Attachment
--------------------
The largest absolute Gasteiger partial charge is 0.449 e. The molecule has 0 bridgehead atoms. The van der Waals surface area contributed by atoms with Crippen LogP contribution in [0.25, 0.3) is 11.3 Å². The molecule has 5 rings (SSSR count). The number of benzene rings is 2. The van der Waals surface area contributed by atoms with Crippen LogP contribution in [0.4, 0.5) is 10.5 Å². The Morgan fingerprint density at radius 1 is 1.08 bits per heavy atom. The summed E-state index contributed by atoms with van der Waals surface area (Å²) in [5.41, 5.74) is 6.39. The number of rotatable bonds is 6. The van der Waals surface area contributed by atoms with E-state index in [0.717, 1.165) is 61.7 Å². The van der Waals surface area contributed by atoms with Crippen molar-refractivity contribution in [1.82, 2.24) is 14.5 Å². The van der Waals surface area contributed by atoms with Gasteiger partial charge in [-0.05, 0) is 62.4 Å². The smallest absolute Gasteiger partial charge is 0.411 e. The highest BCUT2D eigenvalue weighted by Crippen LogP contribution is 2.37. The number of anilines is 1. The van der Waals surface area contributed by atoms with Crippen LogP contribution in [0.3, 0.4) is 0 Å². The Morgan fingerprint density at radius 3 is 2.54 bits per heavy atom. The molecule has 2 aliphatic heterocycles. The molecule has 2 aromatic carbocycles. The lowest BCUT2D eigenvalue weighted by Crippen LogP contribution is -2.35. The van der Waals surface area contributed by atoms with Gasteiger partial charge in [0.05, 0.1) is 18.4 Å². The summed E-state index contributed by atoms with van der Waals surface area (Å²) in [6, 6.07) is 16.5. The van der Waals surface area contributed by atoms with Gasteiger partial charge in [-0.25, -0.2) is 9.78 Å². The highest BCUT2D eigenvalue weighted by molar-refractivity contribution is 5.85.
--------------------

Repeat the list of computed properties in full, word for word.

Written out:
The largest absolute Gasteiger partial charge is 0.449 e. The molecule has 0 bridgehead atoms. The van der Waals surface area contributed by atoms with Crippen LogP contribution in [0.25, 0.3) is 11.3 Å². The molecule has 5 rings (SSSR count). The number of benzene rings is 2. The van der Waals surface area contributed by atoms with Crippen LogP contribution in [0.4, 0.5) is 10.5 Å². The Morgan fingerprint density at radius 1 is 1.08 bits per heavy atom. The summed E-state index contributed by atoms with van der Waals surface area (Å²) in [5.41, 5.74) is 6.39. The number of rotatable bonds is 6. The van der Waals surface area contributed by atoms with E-state index in [0.717, 1.165) is 61.7 Å². The van der Waals surface area contributed by atoms with Crippen molar-refractivity contribution in [1.82, 2.24) is 14.5 Å². The van der Waals surface area contributed by atoms with Gasteiger partial charge in [-0.05, 0) is 62.4 Å². The smallest absolute Gasteiger partial charge is 0.411 e. The highest BCUT2D eigenvalue weighted by Crippen LogP contribution is 2.37. The number of anilines is 1. The van der Waals surface area contributed by atoms with Crippen LogP contribution in [0.3, 0.4) is 0 Å². The Morgan fingerprint density at radius 3 is 2.54 bits per heavy atom. The molecule has 2 aliphatic heterocycles. The molecule has 2 aromatic carbocycles. The lowest BCUT2D eigenvalue weighted by Crippen LogP contribution is -2.35. The van der Waals surface area contributed by atoms with Gasteiger partial charge in [0.05, 0.1) is 18.4 Å². The summed E-state index contributed by atoms with van der Waals surface area (Å²) in [6, 6.07) is 16.5. The van der Waals surface area contributed by atoms with Gasteiger partial charge in [-0.25, -0.2) is 9.78 Å². The highest BCUT2D eigenvalue weighted by molar-refractivity contribution is 5.85.